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  Feedback inhibition of starch degradation in Arabidopsis leaves mediated by trehalose 6-phosphate

Martins, M. C. M., Hejazi, M., Fettke, J., Steup, M., Feil, R., Krause, U., et al. (2013). Feedback inhibition of starch degradation in Arabidopsis leaves mediated by trehalose 6-phosphate. Plant physiology, 163(3), 1142-1163. doi:10.1104/pp.113.226787.

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Martins, Marina Camara Mattos1, Author              
Hejazi, Mahdi2, Author
Fettke, Joerg2, Author
Steup, Martin2, Author
Feil, R.1, Author              
Krause, Ursula1, Author              
Arrivault, S.1, Author              
Vosloh, Daniel1, Author              
Figueroa, Carlos Maria1, Author              
Ivakov, A.3, Author              
Yadav, Umesh Prasad1, Author              
Piques, M.1, Author              
Metzner, Daniela1, Author              
Stitt, M.1, Author              
Lunn, J. E.1, Author              
Affiliations:
1System Regulation, Department Stitt, Max Planck Institute of Molecular Plant Physiology, Max Planck Society, ou_1753327              
2external, ou_persistent22              
3Plant Cell Walls - Persson, Max Planck Research Groups, Max Planck Institute of Molecular Plant Physiology, Max Planck Society, ou_1753318              

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 Abstract: Many plants accumulate substantial starch reserves in their leaves during the day and remobilize them at night to provide carbon and energy for maintenance and growth. In this paper, we explore the role of a sugar-signaling metabolite, trehalose-6-phosphate (Tre6P), in regulating the accumulation and turnover of transitory starch in Arabidopsis (Arabidopsis thaliana) leaves. Ethanol-induced overexpression of trehalose-phosphate synthase during the day increased Tre6P levels up to 11-fold. There was a transient increase in the rate of starch accumulation in the middle of the day, but this was not linked to reductive activation of ADP-glucose pyrophosphorylase. A 2- to 3-fold increase in Tre6P during the night led to significant inhibition of starch degradation. Maltose and maltotriose did not accumulate, suggesting that Tre6P affects an early step in the pathway of starch degradation in the chloroplasts. Starch granules isolated from induced plants had a higher orthophosphate content than granules from noninduced control plants, consistent either with disruption of the phosphorylation-dephosphorylation cycle that is essential for efficient starch breakdown or with inhibition of starch hydrolysis by beta-amylase. Nonaqueous fractionation of leaves showed that Tre6P is predominantly located in the cytosol, with estimated in vivo Tre6P concentrations of 4 to 7 m in the cytosol, 0.2 to 0.5 m in the chloroplasts, and 0.05 m in the vacuole. It is proposed that Tre6P is a component in a signaling pathway that mediates the feedback regulation of starch breakdown by sucrose, potentially linking starch turnover to demand for sucrose by growing sink organs at night.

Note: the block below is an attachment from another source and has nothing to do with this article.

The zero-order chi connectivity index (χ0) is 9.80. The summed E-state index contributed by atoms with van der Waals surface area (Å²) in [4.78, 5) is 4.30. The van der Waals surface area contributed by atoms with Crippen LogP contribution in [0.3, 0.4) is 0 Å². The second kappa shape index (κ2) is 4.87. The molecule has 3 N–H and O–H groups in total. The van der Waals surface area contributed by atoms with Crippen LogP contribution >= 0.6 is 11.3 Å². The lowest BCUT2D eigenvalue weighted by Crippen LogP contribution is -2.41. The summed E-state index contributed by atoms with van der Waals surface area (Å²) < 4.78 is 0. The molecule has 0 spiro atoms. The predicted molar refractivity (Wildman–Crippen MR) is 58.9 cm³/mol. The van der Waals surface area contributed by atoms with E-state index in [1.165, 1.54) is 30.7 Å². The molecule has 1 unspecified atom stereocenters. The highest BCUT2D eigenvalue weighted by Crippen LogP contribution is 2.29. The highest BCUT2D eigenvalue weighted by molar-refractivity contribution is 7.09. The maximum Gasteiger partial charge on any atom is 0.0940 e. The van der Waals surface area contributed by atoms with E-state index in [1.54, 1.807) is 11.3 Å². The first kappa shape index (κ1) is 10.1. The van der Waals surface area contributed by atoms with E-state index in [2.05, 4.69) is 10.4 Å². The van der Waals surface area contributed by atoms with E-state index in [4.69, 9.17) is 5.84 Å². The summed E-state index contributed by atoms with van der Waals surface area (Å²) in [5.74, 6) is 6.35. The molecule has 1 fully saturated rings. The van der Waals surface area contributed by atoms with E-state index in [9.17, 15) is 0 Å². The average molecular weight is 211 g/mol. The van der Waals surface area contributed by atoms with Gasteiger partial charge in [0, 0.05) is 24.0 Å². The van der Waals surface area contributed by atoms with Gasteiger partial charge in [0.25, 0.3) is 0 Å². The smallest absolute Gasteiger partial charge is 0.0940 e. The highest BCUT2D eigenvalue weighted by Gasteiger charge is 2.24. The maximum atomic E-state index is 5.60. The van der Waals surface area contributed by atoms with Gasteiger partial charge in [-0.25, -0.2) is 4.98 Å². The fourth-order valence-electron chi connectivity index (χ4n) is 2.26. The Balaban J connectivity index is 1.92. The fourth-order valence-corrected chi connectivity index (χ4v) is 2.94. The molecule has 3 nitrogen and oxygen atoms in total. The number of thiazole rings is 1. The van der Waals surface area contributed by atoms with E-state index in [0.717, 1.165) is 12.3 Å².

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Language(s): eng - English
 Dates: 2013
 Publication Status: Published in print
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 Rev. Type: -
 Identifiers: ISI: 24043444
DOI: 10.1104/pp.113.226787
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Title: Plant physiology
Source Genre: Journal
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Pages: - Volume / Issue: 163 (3) Sequence Number: - Start / End Page: 1142 - 1163 Identifier: ISSN: 1532-2548